Irene Morgan v. Commonwealth of Virginia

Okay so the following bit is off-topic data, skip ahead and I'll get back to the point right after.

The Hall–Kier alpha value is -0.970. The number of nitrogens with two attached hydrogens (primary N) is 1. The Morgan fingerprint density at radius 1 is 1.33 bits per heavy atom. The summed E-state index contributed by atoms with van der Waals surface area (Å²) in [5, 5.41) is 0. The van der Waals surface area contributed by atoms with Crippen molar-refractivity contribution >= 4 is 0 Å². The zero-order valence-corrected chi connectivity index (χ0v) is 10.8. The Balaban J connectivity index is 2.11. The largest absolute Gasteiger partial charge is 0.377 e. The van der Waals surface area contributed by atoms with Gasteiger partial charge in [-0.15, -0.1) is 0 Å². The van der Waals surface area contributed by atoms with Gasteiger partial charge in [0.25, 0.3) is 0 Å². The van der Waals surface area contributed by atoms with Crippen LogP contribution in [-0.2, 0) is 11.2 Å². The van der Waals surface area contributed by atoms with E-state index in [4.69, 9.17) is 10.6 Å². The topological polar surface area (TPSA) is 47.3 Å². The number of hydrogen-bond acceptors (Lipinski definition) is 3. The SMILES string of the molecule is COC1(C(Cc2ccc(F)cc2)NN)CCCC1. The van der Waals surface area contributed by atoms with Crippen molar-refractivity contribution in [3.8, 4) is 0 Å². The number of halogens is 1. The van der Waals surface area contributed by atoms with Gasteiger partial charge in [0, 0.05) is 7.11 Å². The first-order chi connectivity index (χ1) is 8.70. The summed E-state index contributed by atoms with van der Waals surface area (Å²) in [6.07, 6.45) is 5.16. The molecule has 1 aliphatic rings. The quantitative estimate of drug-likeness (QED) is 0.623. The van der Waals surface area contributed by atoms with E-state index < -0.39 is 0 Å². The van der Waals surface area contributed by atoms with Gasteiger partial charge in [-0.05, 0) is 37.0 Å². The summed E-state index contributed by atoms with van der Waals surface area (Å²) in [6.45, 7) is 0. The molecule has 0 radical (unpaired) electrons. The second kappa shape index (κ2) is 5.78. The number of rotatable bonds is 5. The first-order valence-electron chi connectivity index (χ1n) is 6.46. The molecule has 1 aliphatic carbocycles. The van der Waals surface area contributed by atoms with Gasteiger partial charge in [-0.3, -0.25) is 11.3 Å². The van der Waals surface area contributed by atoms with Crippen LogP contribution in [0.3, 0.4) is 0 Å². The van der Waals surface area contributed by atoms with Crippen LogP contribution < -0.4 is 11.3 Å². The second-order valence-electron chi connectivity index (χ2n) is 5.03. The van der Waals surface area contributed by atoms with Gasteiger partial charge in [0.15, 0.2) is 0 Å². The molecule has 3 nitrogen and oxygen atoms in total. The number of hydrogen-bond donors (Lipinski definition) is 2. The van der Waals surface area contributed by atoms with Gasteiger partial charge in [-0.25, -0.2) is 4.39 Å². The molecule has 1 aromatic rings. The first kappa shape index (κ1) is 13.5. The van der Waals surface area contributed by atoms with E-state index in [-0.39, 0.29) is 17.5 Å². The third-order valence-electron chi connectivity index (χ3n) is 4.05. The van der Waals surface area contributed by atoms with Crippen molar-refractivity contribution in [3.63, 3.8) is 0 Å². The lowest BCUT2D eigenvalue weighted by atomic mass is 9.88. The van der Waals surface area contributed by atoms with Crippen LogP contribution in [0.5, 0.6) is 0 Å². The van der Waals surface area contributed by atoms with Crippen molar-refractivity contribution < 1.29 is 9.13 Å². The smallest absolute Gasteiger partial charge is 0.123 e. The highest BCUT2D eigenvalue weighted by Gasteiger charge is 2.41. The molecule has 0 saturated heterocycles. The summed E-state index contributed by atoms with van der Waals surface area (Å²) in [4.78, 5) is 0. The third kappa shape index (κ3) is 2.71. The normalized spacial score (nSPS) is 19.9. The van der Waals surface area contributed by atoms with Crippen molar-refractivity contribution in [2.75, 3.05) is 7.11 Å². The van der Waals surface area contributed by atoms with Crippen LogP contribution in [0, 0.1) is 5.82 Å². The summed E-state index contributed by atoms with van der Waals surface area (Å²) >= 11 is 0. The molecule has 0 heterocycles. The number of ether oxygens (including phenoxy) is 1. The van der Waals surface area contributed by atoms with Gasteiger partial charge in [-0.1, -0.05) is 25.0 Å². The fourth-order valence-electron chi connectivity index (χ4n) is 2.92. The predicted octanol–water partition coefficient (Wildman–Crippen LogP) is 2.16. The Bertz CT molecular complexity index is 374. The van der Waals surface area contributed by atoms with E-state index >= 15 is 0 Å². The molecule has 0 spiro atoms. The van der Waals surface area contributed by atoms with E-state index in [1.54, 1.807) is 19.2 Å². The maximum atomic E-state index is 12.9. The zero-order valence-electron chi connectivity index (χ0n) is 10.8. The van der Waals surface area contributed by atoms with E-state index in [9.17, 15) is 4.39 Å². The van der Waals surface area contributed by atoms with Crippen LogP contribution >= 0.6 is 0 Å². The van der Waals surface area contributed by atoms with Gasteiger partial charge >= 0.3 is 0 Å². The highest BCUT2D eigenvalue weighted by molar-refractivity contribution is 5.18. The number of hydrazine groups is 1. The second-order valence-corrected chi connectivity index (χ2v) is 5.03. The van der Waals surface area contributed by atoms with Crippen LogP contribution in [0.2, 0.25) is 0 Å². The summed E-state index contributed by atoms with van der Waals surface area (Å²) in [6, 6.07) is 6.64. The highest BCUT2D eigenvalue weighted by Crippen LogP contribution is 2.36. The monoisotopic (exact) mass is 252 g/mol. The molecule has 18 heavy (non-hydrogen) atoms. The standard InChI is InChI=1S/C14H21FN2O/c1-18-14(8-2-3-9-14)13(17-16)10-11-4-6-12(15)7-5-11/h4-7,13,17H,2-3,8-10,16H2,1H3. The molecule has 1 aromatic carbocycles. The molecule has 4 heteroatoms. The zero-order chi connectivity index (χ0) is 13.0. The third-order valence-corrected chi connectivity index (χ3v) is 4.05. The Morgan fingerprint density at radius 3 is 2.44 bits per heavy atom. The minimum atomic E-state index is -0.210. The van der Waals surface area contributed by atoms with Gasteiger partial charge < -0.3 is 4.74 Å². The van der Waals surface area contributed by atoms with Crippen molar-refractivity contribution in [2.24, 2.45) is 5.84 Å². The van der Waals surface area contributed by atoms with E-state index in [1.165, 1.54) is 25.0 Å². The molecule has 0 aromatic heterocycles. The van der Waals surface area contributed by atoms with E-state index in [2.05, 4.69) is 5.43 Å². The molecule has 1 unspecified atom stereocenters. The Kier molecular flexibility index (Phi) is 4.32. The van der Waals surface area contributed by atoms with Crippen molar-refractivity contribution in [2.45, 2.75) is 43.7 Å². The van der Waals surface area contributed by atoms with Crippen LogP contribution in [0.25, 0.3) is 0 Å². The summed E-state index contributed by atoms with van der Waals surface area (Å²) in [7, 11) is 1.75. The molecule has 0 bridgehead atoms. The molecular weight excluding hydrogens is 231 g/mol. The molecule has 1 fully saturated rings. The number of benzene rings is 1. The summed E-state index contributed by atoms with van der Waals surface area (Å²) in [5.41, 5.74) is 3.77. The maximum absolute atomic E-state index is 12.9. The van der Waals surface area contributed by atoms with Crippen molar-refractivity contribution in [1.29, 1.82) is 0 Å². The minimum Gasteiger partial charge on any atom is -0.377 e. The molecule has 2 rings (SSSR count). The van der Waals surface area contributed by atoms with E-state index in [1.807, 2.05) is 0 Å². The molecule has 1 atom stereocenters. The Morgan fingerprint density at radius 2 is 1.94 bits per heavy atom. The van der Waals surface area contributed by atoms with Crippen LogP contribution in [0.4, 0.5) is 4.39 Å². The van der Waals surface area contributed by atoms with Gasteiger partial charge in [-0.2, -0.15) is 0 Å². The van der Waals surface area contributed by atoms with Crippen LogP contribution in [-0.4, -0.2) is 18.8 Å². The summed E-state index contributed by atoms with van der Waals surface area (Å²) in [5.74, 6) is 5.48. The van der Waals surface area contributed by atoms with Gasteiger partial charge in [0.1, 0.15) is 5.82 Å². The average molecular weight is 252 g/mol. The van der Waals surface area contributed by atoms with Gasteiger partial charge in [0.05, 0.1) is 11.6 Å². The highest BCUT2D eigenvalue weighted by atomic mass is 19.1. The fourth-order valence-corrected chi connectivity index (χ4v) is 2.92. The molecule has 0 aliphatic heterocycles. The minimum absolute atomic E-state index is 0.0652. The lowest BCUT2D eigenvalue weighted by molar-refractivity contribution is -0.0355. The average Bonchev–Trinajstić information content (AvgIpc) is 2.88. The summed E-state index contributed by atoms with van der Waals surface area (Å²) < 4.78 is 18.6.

Born April 9, 1917 Irene Morgan grew up in Gloucester County, Virginia. On July 16, 1944 she rode the bus from Virginia to Baltimore to see her doctor. As more White passengers got on the bus in Middlesex County, Virginia the driver asked her to give up her seat to the white passengers and stand. She refused, was arrested, and eventually convicted of violating segregation laws. The NAACP appealed her conviction in the Supreme Court and on June 3, 1946 in Irene Morgan v. Commonwealth of Virginia it was decided that the Virginia segregation law was unconstitutional on interstate commerce. This meant Virginia could not enforce segregation on buses traveling from one state to another. Her case was one of the first in many Supreme Court Cases that challenged segregation. She went on to marry and pursue an education, while her contributions to the Civil Rights Movement faded into the background. In 1985 she graduated from Saint John’s University and went on to receive a master’s degree from Queens College in 1990. In 2001 her accomplishments were finally recognized when she was awarded the Presidential Citizens Medal in recognition of her bravery and heroic actions. Many Black women contributed to landmark legislation and actions during the Civil Rights Movement but don’t get the recognition they deserve. Irene Morgan v. Virginia set legal precedents that led to the complete desegregation of public transportation over a decade later. No contribution to the Civil Rights Movement was too small, and all deserve recognition in the story that is the dismantling of Jim Crow.